New answers tagged props
The device in film is called an Eye Iron. Its purpose is to reduce swelling, and yes it is cooled on ice prior to application. The job of the guy that does this in the fighting ring is called Cutman.
Costume designer Mark Bridges explained: “It was in the original material, the book by Matthew Quick. It really sums up that working-class world, and also [Cooper’s character’s] dedication to try to get back into shape to win his life back by any means necessary—even by looking ridiculous and causing complete humiliation to the whole family by ...
There has been a lot of discussion about this. The cast and crew of the movie have all been discussing the importance of using physical effects in the movie. You can hear a lot about it in their panel from San Diego Comic Con. As for is that actually the same one. They may have made multiple droids but they definitely referenced that that one was used in ...
Just found this page on New York Daily, from the title: What are they smoking?! When scenes call for pot or cocaine, Hollywood turns to stash of faux drugs later it says: Turns out that many cocaine look-alikes are ingredients you might use in a cake, like powdered sugar, powdered milk and baking soda, while herbal tobacco fills in for ...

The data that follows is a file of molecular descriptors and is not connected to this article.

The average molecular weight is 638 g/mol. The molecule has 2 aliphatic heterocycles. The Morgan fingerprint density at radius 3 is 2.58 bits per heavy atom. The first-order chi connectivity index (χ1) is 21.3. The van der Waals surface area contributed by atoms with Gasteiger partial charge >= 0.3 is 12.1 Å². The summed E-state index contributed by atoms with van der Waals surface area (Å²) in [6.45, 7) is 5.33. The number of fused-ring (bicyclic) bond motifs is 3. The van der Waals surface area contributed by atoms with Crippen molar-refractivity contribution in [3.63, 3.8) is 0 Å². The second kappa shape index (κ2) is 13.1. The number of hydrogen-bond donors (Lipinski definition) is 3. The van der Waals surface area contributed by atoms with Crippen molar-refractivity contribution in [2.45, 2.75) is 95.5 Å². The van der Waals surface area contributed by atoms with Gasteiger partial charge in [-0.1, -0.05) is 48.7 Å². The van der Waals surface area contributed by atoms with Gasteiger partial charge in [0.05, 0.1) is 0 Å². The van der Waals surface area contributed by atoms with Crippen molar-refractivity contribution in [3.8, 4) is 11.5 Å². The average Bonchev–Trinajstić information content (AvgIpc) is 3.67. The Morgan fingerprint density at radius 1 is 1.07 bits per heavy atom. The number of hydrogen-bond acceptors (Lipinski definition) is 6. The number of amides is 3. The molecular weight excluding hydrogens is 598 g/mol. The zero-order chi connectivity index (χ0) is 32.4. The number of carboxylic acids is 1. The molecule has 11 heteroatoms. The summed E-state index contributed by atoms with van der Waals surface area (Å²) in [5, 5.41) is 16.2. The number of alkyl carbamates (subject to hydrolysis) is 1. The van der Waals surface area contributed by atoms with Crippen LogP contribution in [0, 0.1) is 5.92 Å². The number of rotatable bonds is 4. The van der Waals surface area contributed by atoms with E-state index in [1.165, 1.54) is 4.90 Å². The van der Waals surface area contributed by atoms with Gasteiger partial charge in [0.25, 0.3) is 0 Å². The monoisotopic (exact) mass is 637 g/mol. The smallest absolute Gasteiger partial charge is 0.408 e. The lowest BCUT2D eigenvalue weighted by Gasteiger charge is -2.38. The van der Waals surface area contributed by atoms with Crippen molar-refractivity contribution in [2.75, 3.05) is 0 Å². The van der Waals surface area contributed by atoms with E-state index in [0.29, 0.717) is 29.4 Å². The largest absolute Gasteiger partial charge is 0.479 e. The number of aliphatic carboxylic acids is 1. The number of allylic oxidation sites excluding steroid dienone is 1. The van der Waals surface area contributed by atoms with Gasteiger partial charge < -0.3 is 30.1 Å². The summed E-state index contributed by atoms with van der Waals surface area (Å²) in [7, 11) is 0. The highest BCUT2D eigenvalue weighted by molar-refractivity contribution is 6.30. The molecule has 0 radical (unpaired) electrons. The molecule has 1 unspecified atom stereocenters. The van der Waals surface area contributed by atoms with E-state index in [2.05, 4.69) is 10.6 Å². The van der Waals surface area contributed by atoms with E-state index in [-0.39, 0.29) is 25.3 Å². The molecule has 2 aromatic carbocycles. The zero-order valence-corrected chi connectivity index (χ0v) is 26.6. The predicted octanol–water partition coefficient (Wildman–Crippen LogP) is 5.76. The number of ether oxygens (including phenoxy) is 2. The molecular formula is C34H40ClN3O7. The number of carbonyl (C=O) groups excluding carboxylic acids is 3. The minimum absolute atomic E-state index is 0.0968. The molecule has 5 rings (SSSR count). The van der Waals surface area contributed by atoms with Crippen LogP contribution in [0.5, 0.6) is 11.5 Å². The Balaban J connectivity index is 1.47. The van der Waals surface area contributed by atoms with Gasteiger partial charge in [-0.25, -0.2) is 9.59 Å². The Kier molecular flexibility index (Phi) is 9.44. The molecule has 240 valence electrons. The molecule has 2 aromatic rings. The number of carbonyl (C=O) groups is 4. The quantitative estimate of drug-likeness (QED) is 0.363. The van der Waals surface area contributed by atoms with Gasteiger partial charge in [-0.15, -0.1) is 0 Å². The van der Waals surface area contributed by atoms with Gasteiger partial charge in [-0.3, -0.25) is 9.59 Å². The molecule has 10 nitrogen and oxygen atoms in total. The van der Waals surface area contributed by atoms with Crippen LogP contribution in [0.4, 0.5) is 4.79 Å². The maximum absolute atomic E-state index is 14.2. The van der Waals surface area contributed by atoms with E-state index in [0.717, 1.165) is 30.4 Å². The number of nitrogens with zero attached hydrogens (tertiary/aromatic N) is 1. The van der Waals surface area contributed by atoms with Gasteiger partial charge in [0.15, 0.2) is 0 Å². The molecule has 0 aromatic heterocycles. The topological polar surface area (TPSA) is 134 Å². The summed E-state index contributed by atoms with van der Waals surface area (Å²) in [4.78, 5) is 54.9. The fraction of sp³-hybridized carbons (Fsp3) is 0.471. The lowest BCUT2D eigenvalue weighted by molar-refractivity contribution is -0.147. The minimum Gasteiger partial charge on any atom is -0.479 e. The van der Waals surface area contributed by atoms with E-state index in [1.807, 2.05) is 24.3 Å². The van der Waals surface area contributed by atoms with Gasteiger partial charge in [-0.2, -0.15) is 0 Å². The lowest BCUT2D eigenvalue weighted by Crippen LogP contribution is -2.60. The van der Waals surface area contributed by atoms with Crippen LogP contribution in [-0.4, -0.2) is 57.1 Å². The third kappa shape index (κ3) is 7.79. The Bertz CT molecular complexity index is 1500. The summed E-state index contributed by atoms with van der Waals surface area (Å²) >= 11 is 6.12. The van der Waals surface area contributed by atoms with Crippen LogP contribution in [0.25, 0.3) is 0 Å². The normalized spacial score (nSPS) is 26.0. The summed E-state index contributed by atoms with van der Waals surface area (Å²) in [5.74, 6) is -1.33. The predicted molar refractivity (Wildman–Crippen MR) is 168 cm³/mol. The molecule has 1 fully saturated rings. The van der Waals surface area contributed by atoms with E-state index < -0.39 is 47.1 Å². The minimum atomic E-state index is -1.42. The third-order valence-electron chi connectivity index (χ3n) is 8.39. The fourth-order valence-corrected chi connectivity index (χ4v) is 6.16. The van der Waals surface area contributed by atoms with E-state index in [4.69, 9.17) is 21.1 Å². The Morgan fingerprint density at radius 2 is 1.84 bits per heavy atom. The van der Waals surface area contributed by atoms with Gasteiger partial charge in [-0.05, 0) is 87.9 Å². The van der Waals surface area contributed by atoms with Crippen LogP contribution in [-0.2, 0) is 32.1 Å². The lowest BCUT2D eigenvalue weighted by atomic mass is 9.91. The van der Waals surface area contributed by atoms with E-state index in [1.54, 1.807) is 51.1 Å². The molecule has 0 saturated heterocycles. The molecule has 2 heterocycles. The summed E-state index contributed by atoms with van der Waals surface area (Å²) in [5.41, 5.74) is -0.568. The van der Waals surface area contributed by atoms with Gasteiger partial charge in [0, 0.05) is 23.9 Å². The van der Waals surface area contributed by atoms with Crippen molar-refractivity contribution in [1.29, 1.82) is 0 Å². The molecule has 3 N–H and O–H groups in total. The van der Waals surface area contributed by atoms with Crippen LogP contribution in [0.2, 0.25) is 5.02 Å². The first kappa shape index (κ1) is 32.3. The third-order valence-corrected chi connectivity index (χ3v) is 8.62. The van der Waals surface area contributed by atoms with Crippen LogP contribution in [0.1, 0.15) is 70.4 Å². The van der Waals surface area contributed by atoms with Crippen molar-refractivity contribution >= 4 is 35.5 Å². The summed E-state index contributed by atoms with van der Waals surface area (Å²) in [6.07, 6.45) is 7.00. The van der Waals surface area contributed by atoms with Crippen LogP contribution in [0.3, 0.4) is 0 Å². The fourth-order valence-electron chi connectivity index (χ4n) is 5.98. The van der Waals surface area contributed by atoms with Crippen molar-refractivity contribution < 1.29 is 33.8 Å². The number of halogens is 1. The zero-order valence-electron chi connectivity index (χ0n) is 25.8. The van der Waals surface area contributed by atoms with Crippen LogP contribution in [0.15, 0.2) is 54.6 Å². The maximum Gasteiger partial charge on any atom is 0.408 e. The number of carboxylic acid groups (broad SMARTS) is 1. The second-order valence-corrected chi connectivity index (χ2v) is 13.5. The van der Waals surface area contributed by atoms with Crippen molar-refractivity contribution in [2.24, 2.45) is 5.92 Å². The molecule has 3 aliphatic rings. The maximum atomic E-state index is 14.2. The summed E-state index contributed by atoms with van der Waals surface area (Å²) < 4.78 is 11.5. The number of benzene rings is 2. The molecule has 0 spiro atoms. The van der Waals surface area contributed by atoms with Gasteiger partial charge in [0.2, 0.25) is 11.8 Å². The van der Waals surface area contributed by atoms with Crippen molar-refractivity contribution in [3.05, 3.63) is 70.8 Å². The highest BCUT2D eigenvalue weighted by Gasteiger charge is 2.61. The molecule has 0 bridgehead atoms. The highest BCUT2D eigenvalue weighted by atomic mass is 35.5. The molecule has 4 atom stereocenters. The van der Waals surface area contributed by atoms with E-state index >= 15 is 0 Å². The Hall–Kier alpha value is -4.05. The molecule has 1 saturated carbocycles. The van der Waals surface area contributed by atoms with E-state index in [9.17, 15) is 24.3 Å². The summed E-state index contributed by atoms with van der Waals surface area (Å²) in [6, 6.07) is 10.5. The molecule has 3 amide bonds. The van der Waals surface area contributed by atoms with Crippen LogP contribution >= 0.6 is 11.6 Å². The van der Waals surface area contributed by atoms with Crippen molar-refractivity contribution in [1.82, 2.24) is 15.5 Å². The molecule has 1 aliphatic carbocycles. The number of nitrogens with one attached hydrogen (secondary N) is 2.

Pink bear is fallen innocence. In the painted image on the wall above Jane's bed, the same pink bear is hovering in the top right. This bear, and what it represents, has literally fallen into the hands of Walt.
TL;DR: We will never know for sure, but it so highly unlikely. Well... hate to break it to you but probably not. It is rather difficult to proof he didn't and honestly it doesn't make sens to proof someone did not do something (burden of proof). Apart from proving from a legal view points, there are some thoughts that can shed some lights on the issue. If ...
The St. Ursula painting in the movie Le Divorce was painted by the French painter Jean-Paul Letellier specifically for the movie. No idea on what happened to it.
They are kazoo's. I found a page hosting the picture you posted here and it clearly states that they are using kazoo's to play the Disney theme. A Kazoo:
It's a tribute to Stanley Kubrick's 2001: A Space Odyssey. From the IMDb FAQ: It's a spoof of the famous jump cut in 2001:A SPACE ODYSSEY, where an ape throws a bone into the sky which suddenly changes to a satellite orbiting the Earth. Joel also explained it in an interview: One of my favorite 2001 jokes that’s built into Mystery Science Theater ...
The glasses are generally referred to as "Half-rim glasses", "Brow-line glasses" (or more colloquially "Eyebrow glasses"). They were indeed appropriate to the period. You can see Ronnie Kray wearing them in the photo below from the early 1960s.
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